Eye For Film >> Movies >> Britannia (1993) Film Review
Reviewed by: Amber Wilkinson
Showing as part of EIFF 2017's Brexit-inspired retrospective, Joanna Quinn's satirical, line-drawn animation about the rise and fall of the British Empire is as cutting about the country's sense of identity now as it was when she made it in 1993.
Like, Britain, which will also screen at EIFF in the same short film showcase, she uses a classic symbol of Britishness to explore her theme - in this case, a British bulldog. He's the proud pet of a woman (Christine Pritchard), who sounds an awful lot like a hybrid of celebrity dog trainer Barbara Woodhouse and a certain former long-standing prime minister of this realm. The bulldog initially sits on a map of the British Isles and, under instruction from his owner, Quinn cleverly mixes the natural playfulness of the animal with more sinister inclinations, to show him pouncing on the various parts of Britain to bring them under control, before nailing on the Union Jack.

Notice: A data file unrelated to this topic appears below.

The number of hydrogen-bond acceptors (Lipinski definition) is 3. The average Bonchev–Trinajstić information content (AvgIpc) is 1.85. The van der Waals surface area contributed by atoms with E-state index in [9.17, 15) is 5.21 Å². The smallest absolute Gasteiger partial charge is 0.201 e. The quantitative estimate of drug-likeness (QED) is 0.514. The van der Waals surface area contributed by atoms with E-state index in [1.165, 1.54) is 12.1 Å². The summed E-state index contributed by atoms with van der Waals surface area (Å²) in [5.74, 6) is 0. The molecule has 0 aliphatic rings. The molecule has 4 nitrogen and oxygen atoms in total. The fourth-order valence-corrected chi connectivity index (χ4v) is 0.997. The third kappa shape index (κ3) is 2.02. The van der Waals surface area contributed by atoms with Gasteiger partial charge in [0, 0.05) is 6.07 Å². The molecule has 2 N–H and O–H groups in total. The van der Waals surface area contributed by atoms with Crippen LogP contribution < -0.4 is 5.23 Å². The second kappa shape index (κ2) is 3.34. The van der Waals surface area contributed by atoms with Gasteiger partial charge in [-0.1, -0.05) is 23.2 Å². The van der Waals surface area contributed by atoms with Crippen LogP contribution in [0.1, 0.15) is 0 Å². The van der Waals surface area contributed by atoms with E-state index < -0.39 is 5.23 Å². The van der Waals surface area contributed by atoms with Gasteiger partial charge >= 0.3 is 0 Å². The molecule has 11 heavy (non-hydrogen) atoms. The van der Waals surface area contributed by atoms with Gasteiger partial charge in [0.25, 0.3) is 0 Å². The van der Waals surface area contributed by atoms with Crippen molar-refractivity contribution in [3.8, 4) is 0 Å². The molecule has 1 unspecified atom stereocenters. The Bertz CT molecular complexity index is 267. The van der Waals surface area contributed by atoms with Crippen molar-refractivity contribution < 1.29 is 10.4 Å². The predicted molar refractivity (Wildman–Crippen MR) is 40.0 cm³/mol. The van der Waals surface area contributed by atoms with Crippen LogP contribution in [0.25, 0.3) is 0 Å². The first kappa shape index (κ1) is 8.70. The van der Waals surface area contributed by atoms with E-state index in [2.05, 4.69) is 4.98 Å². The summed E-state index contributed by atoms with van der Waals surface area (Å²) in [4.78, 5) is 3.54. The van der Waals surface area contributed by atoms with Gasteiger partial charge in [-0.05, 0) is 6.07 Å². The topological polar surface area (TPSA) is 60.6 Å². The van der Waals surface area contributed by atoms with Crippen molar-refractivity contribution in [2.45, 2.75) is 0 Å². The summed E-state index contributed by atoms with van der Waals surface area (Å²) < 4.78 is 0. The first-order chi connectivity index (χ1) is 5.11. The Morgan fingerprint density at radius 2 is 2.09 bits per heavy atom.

With a cry of, "Walkies", we get to see the Empire expansion take place, with the Bulldog treating the world as a plaything, shaking it and reaping riches or simply terrorising those elsewhere. Quinn has the moves of the dog nailed down but it's her ability to undercut the comedy with the dog's nastier side that makes it stick in the mind. What she reveals is not just a potted history of colonialism but also a consideration of the character of 'proud Britain' in its darker instincts - at the time it was made, surely an indictment of the Margaret Thatcher era and still relevant in the Brexit landscape of the UK today.
If you can't get to EIFF, you can watch the film below:Reviewed on: 12 Jun 2017